It makes moments like Alex opening up to Maggie about her hesitance to not have a big wedding because her father can’t be there, so emotional. It makes moments like Alex reaching out to J’Onn to walk her down the aisle — and them getting emotional about it — so impactful. I legit couldn’t see through my eyes.
Moments of just pure love and care. Moments of pure admiration and respect. Moments of heart and humanity. This is what defines Supergirl.
This Is A Man’s World…But It Would Be Nothing Without Women Like Lena Luthor
Something that Supergirl has managed to do from the start was address real-world issues in ways that don’t shy away from controversy. Also something Supergirl has managed to deliver over the years have been really strong, complex, empowering, inspiring female characters that have led the charge in a world where men often look down upon them, or, worse, underestimate them.
Since her introduction last season, Lena Luthor has been one of those strong, empowering women that makes me cheer on a weekly basis. She’s someone who has worked to get where she’s at. She’s someone who, in her life, has experienced trauma, controversy, and struggles that have defined her to this day. It’s what has made her so strong. She hasn’t let the lows define her. She’s become stronger as a result.
So when we find Lena in the season premiere, no surprise she finds herself dealing with the human scum known as Morgan Edge, a businessman that is as gross in his harassment as he is gross in attempting to destroy his enemies.
Morgan, typical man, thought he could beat Lena because she was a woman. But because Lena — and women in real life — have dealt with scum bags like this before, she knows exactly how the handle it.
When he threatens to buy CatCo to use to his own personal gain, Lena sweeps in and buys it instead. So, typical man, Edge threatens to ruin her. Sorry sweetie, but that’s definitely not going to happen.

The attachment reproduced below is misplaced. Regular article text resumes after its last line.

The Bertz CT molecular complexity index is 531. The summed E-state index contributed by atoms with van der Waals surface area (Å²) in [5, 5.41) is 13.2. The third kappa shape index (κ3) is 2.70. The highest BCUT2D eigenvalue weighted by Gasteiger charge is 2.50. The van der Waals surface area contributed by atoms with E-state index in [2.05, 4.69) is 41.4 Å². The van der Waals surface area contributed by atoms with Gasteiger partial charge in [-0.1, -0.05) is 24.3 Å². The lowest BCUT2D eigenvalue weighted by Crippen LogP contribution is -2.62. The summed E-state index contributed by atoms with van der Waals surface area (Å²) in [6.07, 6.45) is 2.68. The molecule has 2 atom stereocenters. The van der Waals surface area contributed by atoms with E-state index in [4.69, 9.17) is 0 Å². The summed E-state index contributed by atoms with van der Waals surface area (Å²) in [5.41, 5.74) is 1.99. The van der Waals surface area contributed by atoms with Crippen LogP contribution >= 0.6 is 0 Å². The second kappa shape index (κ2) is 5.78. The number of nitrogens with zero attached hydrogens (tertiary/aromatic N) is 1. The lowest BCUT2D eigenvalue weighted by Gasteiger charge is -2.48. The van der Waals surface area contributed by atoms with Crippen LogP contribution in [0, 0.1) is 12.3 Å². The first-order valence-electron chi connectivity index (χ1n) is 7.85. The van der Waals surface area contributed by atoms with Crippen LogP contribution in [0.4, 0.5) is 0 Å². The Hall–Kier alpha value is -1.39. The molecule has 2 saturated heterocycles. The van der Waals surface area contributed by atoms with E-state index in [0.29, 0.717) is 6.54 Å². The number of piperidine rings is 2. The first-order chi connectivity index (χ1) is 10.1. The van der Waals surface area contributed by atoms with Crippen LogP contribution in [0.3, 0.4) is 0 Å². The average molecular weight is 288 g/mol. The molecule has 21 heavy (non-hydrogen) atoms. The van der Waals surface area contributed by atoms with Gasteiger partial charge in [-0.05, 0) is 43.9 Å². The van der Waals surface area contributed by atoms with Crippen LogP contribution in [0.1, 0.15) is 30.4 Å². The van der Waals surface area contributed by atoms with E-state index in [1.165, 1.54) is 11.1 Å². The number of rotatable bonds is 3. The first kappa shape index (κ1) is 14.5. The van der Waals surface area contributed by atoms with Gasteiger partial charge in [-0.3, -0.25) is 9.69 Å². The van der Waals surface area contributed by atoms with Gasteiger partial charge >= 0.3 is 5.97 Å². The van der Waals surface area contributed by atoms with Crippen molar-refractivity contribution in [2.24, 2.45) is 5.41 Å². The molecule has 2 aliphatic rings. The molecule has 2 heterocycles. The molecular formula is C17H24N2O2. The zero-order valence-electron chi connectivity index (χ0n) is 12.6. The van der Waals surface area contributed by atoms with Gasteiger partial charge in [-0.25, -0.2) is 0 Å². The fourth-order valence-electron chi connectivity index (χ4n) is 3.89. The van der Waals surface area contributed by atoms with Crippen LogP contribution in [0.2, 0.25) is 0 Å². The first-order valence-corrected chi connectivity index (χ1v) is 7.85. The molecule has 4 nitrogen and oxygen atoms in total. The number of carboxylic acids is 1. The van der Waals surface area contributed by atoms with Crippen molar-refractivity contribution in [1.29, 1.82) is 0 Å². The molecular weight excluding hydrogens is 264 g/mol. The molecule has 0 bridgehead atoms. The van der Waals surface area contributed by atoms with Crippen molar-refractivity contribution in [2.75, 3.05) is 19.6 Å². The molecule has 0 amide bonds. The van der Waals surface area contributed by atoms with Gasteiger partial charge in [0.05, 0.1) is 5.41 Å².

Morgan done messed with the wrong woman. Sorry, women.
It’s female characters like Lena, like Kara, Alex, Maggie, Cat Grant, and all the ones that have come before and will come soon that really establish Supergirl as a show that embraces what it is. This is a show about a female superhero. The only female superhero television show, by the way. So it tackles what it should, and it delivers on its messages every single time.
6 Things About “Girl of Steel”
- That opening Karamel scene caught me emotionally off guard. And I knew it was coming. The brief glimpse didn’t do the entire scene justice…or the callback to Kara’s dream, which leads us to…
- “Wake up!” Chills. Even though Mon-El isn’t with her physically, this episode made it damn clear that not only does she carry him forever in her heart, but that he is a strength that will get her through tough times. Love is strength. True love is life changing.
- That scene where Alex asked J’Onn J’Onzz to walk her down the aisle had me ugly crying. Such an amazing and emotional and real scene. One of the best emotional moments in an amazing emotional hour.
- Lena Luthor is a f***ing badass, and I worship at her feet. I’m loving the focus on her professional dealings this season as she’s sticking it to egotistical white males that try to demean her value because she’s an attractive woman. But Lena ain’t about to take that shit. And I look forward to watching her take Morgan Edge — and any other misogynistic man — down.
- Can we talk about how Alex and Maggie are planning their wedding? Because causal talk about cake tastings and such is so damn cute I can’t stand it. This wedding better be everything they deserve. So many feels.
- I could not be more excited for this season’s Big Bad, Reign, and her introduction was just sensational. I’m loving approaching a villain from this perspective where we don’t meet them as the villain, but rather as a person that will become the villain. This is going to be great.
Supergirl airs Mondays at 8/7c on The CW.